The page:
The Institute of Fundraising has gained permission from the Privy Council to apply formally for chartered status.
In 2012 the IoF said it hoped to become a chartered body but its plans were delayed after scandals affecting the fundraising sector in 2015.
By July 2018 the IoF said it was back in discussions about applying for chartered status and today it announced that it has been granted formal permission to apply for chartered status.
Peter Lewis, chief executive at the IoF told Civil Society News: "In order to become a chartered body you have to fulfil a certain set of criteria set by the Privy Council, including delivering public benefit, being of a sufficient size and financial sustainability and covering a unique area not covered by any other professional body.
"We were exploring this through our Informal Memorandum in 2015 when our approach was put on hold by the Privy Council pending delivery of the Etherington Review.
"We have now delivered the recommendations set out in the 2015 Etherington Review, including supporting the set up and ongoing work of the Fundraising Regulator, transferring the code to them, merging with the PFRA and putting the delivery of excellent fundraising at the heart of our work.
"Over the last year we have secured the informal support of government officials once again, Sir Stuart Etherington and the Fundraising Regulator, as well as the continued support of the UK’s largest charities, the chairs of our regional, national and special interest groups and our wider membership.
"That is why the Privy Council has said we can now submit a formal petition.
"The final decision remains with the Queen on the advice of the Privy Council."
Key benefits of chartered status
If the IoF is granted chartered status, Lewis said the key benefit will be the external recognition of fundraising as a respected profession, increasing the reputation of fundraisers and of fundraising as a career.
The IoF’s board of trustees has agreed a draft of new constitutional documents, including charter, bye-Laws and regulations, which will be consulted on with members and the Privy Council.
The final version for agreement will go to members at the annual general meeting in July.
Lewis said: "If agreed by our members, we would then make our formal petition to the Privy Council, who review our petition and advise the Queen on her decision."
The IoF plans to put forward the formal petition to the Privy Council in July, on the back of its members approval, and would expect a decision before the end of the year.
Lewis said: “Working towards chartered status has been a key priority for our members for several years.
“Now that we are able to continue our journey, I’m excited to consult with them on the detailed proposals before submitting our formal petition to the Privy Council for their decision.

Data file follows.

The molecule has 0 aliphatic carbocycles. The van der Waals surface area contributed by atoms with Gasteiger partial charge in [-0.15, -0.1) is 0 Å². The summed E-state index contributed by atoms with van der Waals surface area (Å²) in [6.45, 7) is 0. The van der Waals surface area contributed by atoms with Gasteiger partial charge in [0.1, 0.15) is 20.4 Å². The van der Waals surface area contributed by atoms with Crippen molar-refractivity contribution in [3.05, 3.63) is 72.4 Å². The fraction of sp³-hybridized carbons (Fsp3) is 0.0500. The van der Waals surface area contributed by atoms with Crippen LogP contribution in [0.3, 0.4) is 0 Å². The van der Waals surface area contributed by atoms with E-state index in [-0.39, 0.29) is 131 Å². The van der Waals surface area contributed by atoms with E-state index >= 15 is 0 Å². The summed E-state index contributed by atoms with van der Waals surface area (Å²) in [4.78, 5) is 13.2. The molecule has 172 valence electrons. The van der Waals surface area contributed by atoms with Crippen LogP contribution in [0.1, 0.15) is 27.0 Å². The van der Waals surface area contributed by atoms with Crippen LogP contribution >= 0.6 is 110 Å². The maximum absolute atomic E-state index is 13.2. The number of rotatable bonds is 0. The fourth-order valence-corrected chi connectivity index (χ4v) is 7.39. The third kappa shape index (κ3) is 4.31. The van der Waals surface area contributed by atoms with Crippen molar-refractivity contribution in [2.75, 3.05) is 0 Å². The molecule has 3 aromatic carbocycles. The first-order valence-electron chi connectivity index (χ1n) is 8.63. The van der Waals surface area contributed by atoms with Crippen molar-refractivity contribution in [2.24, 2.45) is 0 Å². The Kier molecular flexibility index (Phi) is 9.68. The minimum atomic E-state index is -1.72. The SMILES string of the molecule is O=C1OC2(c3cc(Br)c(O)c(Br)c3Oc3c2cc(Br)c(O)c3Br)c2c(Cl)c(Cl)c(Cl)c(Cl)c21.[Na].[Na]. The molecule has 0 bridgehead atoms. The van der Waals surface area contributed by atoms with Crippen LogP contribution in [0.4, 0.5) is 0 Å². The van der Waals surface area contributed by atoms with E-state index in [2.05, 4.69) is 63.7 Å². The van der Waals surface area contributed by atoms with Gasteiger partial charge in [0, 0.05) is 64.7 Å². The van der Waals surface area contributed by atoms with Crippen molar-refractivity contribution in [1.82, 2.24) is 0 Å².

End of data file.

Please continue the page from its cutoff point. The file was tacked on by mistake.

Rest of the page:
“This is a really important step for the Institute, embedding professional standards at the heart of the fundraising community, and securing external recognition for the important role fundraisers play in today’s society, raising vital funds to make the world a better place.”
Chartered status for IoF members
Lewis said if chartered status was granted, a key focus would be to develop the policies, procedures and systems in order to apply to the Privy Council to grant chartered status to individual members who show depth and commitment to fundraising standards and to professional development.
He said the IoF hoped to be able to do this within two or three of years of becoming a chartered body, following the same pathway taken by other professional bodies.
The IoF said fundraisers often felt fundraising was not treated as a proper profession by the public or the organisations employing them.
The expert panel on Equality, Diversity and Inclusion at the IoF said the problem is probably greater in under-represented communities within fundraising.
Alex Xavier, director of individual membership, compliance and professional development, said: “Having worked for a chartered membership body in the past, I have seen first-hand the many benefits it can bring.
“Should we be granted chartered status as an institute, it will give much deserved recognition and credibility to everyone in the profession.
“If we are subsequently given permission to award individual chartered status in a few years’ time, this will give our individual members who hold qualifications or equivalent experience the opportunity to apply to become chartered fundraisers – anticipated to be the pinnacle in professional recognition of knowledge, skills and ethical standards in fundraising.”